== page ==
software, security, pgp
6, a good number. It is the number of PGP related posts so far on this blog. Recently I was approached by one of the OpenKeychain devs, who wrote about a new Thunderird plugin, called “Autocrypt” (source code). I took a look and I really like it! It is zero-conf, which is the idea behind Autocrypt after all. With some fiddling you can load up your old key. Upon sending, similar to Enigmail but with a clearer icon, you can set the encryption (on or off, overriding a default you can also set) and lookup keys for recipients. It can probe web keys (see Well known) and a recent new sort of key directory, keys.openpgp.org, not SKS. If found, those keys are used and you get a nice green icon. That’s it! And it works, on first try, and reliably, so far. A far cry from my first attempt to setup Enigmail in Thunderbird. The add-on also does not use an external PGP client, so it’s really just a matter of installing the plugin and you’re done!
A little bit on
keys.openpgp.org. This directory aims to replace the SKS network, known from URLs such as
keyserver.ubuntu.com. This network has been diagnosed with vulnerabilities to attacks, and is considered obsolete and unsafe by some in the encrypted mail community. Perhaps most concretely, as Autocrypt does not have trustlevels,
keys.openpgp.org does away with distributing you signing others keys and such. It is simply a key index: does email@example.com have a public key? Which is, I agree, all most users care about. See also Signal encryption: you’ll communicate through a keypair, and if you really care, you can compare signatures offline. No need for infrastructure around that. Also, I guess in an age of more ephemeral keys, trustlevels are really obsolete.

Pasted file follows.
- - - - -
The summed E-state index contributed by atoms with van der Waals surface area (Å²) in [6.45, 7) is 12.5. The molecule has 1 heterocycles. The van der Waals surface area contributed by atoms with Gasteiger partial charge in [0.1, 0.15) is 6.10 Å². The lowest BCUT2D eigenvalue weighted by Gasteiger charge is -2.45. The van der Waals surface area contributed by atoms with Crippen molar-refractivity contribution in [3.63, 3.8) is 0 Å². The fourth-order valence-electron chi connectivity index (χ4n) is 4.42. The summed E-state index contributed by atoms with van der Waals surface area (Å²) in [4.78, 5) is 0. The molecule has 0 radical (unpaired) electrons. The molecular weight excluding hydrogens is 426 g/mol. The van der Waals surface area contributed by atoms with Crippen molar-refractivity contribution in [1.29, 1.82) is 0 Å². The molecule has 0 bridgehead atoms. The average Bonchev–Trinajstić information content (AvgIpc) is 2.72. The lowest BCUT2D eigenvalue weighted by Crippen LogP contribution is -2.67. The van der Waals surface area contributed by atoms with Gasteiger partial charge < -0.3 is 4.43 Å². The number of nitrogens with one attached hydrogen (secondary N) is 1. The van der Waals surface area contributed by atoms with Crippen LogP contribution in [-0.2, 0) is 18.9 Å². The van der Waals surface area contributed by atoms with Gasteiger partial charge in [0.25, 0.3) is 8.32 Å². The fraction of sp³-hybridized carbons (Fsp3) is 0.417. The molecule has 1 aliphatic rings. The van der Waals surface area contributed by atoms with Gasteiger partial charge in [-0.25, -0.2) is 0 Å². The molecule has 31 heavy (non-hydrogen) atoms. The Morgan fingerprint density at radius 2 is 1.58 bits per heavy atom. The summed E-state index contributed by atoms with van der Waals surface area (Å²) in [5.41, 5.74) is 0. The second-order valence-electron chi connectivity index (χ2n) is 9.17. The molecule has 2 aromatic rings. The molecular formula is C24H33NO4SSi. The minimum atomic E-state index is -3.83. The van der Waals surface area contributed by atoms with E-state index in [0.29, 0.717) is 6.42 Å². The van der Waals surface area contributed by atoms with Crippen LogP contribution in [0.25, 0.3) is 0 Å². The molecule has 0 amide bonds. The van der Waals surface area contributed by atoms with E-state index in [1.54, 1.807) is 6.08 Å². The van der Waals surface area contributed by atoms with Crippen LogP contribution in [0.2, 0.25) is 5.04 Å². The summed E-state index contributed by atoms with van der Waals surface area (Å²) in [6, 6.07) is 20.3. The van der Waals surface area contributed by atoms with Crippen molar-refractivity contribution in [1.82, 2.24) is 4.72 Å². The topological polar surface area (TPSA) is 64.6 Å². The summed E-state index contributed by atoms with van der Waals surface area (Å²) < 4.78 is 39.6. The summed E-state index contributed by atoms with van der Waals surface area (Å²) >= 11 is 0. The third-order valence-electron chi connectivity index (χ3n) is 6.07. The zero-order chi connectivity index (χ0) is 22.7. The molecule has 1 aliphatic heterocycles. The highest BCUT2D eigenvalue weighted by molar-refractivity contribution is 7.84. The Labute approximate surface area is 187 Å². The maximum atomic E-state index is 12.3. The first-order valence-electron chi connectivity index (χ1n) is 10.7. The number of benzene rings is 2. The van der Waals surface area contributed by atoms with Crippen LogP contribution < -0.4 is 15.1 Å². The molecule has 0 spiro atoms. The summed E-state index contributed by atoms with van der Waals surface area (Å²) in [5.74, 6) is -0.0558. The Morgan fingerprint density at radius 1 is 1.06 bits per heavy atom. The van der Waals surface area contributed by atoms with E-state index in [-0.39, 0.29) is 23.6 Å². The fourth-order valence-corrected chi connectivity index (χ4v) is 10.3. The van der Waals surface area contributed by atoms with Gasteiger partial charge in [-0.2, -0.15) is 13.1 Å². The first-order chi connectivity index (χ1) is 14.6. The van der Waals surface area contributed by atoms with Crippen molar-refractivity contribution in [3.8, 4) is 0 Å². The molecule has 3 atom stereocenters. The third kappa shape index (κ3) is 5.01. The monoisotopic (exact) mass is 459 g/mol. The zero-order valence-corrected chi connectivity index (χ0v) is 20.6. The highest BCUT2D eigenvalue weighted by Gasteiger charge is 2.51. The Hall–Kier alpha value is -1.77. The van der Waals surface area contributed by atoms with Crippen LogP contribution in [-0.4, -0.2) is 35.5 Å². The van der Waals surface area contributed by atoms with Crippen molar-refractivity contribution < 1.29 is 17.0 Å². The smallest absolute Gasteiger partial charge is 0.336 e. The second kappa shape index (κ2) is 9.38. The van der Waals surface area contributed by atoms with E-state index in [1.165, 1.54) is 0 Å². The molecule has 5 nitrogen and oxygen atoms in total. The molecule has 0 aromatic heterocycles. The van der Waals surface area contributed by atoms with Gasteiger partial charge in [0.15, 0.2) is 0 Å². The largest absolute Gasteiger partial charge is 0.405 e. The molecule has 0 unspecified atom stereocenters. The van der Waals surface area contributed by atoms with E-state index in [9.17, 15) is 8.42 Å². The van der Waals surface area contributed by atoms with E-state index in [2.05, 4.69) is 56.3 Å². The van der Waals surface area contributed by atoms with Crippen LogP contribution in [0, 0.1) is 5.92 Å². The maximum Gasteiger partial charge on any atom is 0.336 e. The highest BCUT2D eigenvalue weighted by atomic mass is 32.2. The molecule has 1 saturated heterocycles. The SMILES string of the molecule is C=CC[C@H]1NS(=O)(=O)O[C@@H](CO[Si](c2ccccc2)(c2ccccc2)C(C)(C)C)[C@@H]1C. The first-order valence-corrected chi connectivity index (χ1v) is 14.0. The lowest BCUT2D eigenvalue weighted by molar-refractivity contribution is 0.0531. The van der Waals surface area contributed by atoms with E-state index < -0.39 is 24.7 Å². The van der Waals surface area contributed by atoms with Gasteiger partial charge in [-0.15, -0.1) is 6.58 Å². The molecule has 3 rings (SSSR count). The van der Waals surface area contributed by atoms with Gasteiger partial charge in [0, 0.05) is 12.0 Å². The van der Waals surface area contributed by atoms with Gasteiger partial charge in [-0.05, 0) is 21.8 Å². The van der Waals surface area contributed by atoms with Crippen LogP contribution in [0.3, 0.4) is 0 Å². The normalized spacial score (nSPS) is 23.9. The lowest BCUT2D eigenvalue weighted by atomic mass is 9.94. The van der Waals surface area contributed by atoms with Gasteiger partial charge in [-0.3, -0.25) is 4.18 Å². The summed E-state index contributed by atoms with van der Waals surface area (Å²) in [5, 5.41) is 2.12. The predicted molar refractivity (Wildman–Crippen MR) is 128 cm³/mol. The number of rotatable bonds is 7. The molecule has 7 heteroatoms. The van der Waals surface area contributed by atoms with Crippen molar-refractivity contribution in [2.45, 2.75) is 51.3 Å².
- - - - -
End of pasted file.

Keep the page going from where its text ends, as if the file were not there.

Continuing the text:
About OpenKeychain: I tried to use the pEp app on Android for a while, but I stopped doing that in favor of K9mail+OpenKeychain. Yes, it’s slightly more work to setup, but pEp software also encrypts the subject line. Which makes sense of course from a security point of view, but it seems to be an ad-hoc implementation (no mention of subject encryption in the Autocrypt v1 spec). Which means, no other clients or plugins support it and show the placeholder subject which is not very practical. Also, it’s nice to have some compatibility with older users and clients of PGP, and having a clear subject is important I think.
So, if you want to encrypt your mail and you want to do so in an easy manner, I recommend this new Autocrypt plugin in Thunderbird! I’ll trial using Thunderbird alongside Kmail. Thunderbird has other flaws, but perhaps no greater than Kmail at this point. Now I just hope Thunderbird 68 will show up in the Ubuntu repos soon!